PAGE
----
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Slow Down in December With Ground Work

With the holiday crunch, limited daylight and a hundred extra responsibilities piling on our shoulders, our riding time might be a little rushed. Melanie O’Neill shares some basic ground work exercises to help us all slow down this season.

Move over No-Stirrup November, it’s Ground Work December.

So I just made that up, it doesn’t even alliterate and I don’t have a hashtag, but our horses need this; we need this. Holidays are approaching and everyone is rushing around, but we need to slow down. We are all tight on time, so keep it simple. No extra equipment needed, no riding time lost, just your regular tack and a dressage whip. Let’s use groundwork to improve your under saddle time.

Groom and tack up as usual, then head to the ring.  Do you usually go right to the mounting block? Don’t; force yourself to walk in hand one lap in each direction. I’ll wait. Done? Let’s replay your walk. Were you present during your walkabout? You know, new age present, the Zen thing, mindfulness, in the moment. Being aware of your body and thought processes. For instance, where was your horse in relation to your body? What cues did you use? Did he look at anything? What did you talk about? How fast did you go? You weren’t texting, WERE YOU?!

I shouldn’t criticize. You made it twice around the ring, in hand, despite the smirks and eye rolls from the other riders. You demonstrated patience and your horse is a little looser, more relaxed and warmer for it. He doesn’t have a clue what just happened but he’s cool with it.

Now let’s do a little groundwork with purpose. Try to use cues that you would use when riding – that means not letting him follow your body. Walk next to your horse, in front of the shoulder, behind his head. I like to bridge the reins so I can use reins independently or together like from the saddle. Now walk on. Don’t just start walking yourself; use the walk-on rein cue. Push your rein hand forward to increase poll pressure*, but keep your body still. He should take the first step. If encouragement is needed, use the whip to tap his side just where your heel would be.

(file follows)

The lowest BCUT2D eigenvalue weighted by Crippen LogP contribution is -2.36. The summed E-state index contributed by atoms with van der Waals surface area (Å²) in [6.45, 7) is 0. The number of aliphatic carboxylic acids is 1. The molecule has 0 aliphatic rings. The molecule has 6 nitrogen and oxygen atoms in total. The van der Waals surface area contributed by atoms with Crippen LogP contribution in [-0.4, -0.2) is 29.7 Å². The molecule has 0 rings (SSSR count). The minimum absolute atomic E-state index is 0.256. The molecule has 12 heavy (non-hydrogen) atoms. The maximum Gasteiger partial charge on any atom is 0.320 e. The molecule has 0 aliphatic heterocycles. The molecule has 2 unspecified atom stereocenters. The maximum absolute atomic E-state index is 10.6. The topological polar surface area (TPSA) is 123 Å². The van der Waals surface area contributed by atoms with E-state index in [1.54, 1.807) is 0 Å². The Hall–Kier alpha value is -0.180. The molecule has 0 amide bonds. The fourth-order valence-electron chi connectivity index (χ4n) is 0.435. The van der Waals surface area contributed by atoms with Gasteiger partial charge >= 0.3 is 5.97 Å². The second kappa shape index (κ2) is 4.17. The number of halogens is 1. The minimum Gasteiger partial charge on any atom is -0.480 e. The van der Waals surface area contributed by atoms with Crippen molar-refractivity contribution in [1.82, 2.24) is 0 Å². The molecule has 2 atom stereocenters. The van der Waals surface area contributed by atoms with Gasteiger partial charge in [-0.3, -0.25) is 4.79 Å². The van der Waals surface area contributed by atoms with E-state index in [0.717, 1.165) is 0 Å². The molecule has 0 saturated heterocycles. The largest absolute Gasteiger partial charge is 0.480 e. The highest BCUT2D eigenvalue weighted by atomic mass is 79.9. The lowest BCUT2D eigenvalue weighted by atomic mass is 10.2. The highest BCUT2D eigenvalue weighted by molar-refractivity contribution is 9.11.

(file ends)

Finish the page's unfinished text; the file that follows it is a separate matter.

Here are a few exercises that you can use depending on what your horse needs.

  • Check the whoa. While walking along, ask for a halt. The cue is rein hand back towards chest, then you stop walking.  If he completely blows through the whoa, try again. It may be not listening or just not understanding. You can use the whip to touch his chest or legs to help him get the idea.  If he is not listening, ask for a step or two back. Over time perfect the halt, just like you would do under saddle, until it is prompt and square.

Asking for the halt. Photo by Jonathan Platt.

  • Play with the tempo. This will help horses that are too fast or too slow. Increase the speed at the walk with the walk-on cue and walk faster yourself; tap with the whip if needed.  Slow the walk with a light whoa cue and walk more slowly.  Change the speed a few times around the arena.
  • Turning inside and outside.  To make a turn, a horse puts his front leg in the direction of movement, so to turn right his first move in that direction is to step with the right front leg. With an inside turn he turns toward or around you. For an inside turn, bring your rein hand toward you. Give him room to make the step with the inside front. This is usually the easier turn in hand. For an outside turn, move your hand away from you. If your arms are short or your horse is wide, you can use the added cue of pointing the butt of the whip at his nose, or more correctly, touch his outside shoulder. By using both reins in the turn you are successfully using the outside rein in the turn.